Son of Gerolamo Ferretti and Caterina Solazzi, local nobles, the family’s ninth child. Frail, intelligent and pious boy who suffered from epilepsy when young. Educated at the Piarist College, Volterra, Italy from 1802 to 1809. Studied in Rome from 1809 to 1810 due to political disturbances in the city. He returned in 1814 and asked for admission to the Papal Noble Guard, but was turned down due to his epilepsy. Studied theology at the Roman Seminary from 1814 to 1818, during which his epilepsy disappeared. Ordained on 10 April 1819 in Rome. Spiritual director of the orphan asylum of Tata Giovanni, Rome. Auditor of the apostolic delegation to Chile from 1823 to 1825. Canon of San Maria in Via Lata, Rome. Director of San Michele hospital in Rome. Chosen archbishop of Spoleto, Italy on 21 May 1827. Named assistant at the Pontifical Throne on 1 June 1827. Archbishop of Imola, Italy on 17 December 1832. Created cardinal on 23 December 1839 by Pope Gregory XVI. Chosen 255th pope in the conclave of 1846.
_The pope has recognized a miracle attributed to the intercession of each one of them. He has not officially called for their canonization but, he's expected to do so next fall.Benedict XVI has approved the canonization of seven blessed.
Educated by the Jesuits in the Visayas, a section of the Philippines. Pedro could read, write and speak Visayan, Spanish, and Chamorro, paint, draw, sing, and worked as a carpenter. Teenage catechist who worked with Spanish Jesuit missionaries to the violent Chamarros in the Ladrones Islands (modern Marianas) in 1668. Because he was a Christian on a mission to catechize the Chamorros, and Baptisms, Calungsod was murdered by two natives. He died trying to defend Father Diego Luis de San Vitores.
Rita Amada de Jesus was born on 5 March 1848 in Ribafeita, Portugal. She was the daughter of Manuel Lopes and Josefa de Jesus Almeida and was baptized eight days after her birth.
Rita grew up in a very devout environment; her family prayed the Rosary and had spiritual reading every evening. From childhood, she showed a great devotion to Jesus in the Blessed Sacrament as well as devotion to the Blessed Mother, St. Joseph and for the Pope.
In the 1830s, Masonry expropriated all Church properties in Portugal and ordered the closing of all male and female religious houses. Religious Institutes were forbidden to admit new members, with the hope that in due time they would close. Bishops and priests were also attacked and impeded from fulfilling their priestly duties.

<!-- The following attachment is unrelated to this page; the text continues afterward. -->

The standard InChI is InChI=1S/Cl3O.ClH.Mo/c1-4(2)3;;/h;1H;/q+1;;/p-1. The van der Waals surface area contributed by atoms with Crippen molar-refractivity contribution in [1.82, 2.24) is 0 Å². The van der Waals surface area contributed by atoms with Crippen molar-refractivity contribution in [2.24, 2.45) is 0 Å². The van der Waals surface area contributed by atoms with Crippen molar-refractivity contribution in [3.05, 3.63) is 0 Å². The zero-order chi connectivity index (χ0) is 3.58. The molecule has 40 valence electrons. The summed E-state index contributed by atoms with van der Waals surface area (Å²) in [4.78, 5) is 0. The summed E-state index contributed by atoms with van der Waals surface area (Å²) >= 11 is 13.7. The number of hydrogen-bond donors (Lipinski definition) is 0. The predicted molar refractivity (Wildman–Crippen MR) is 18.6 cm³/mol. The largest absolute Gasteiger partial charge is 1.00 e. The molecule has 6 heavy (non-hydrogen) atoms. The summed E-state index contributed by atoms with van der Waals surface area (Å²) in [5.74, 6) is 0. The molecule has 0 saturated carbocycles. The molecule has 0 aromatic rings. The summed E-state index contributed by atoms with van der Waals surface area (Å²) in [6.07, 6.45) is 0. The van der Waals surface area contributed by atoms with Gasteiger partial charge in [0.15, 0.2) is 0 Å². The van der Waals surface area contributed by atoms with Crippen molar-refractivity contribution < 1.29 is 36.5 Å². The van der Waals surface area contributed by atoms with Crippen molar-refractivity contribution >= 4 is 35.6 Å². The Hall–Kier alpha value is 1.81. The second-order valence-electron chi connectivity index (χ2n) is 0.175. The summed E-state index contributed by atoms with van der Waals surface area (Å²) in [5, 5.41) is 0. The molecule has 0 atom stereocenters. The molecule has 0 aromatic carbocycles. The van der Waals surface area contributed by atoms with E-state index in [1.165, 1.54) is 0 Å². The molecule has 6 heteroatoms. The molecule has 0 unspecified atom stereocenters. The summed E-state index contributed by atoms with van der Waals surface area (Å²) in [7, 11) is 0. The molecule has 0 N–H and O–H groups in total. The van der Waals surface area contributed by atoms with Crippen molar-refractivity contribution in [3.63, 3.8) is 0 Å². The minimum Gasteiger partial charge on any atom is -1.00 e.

Born in Sartirana Lomellina, Province of Pavia, Italy, on October 5, 1881, Blessed Don Francesco Pianzola witnessed since childhood the austere difficulties agricultures faced for their living. Entering the Seminary of Vigevano, Pavia, where he was ordained to the Priesthood by Bishop Pietro Berruti on March 16, 1907, he kept in mind his humble roots, and successively spent his life working among the agricultures and factory workers, preaching and working beside them. Called affectionately, "don Niente", or "The Apostle of Lomellina", he founded the Padri Oblati Diocesani dell'Immacolata, and later the Istituto delle Suore Missionarie dell'Immacolata Regina della Pace, known as the Suore Pianzoline, on May 8, 1919, establishing the Mother House at Mortara. Pianzola passed away at Mortara on June 4, 1943, aged 61. His remains lie inside an urn at the Chapel of the Mother House of the Suore dell'Immacolata at Mortara. Declared Venerable by Pope Benedict XVI on June 26, 2006, Pianzola was beatified on October 4, 2008, by Cardinal José Saraiva Martins CMF., Prefect of the Congregation for the Causes of Saints, in Milan, in a ceremony attended by over 6,000 people.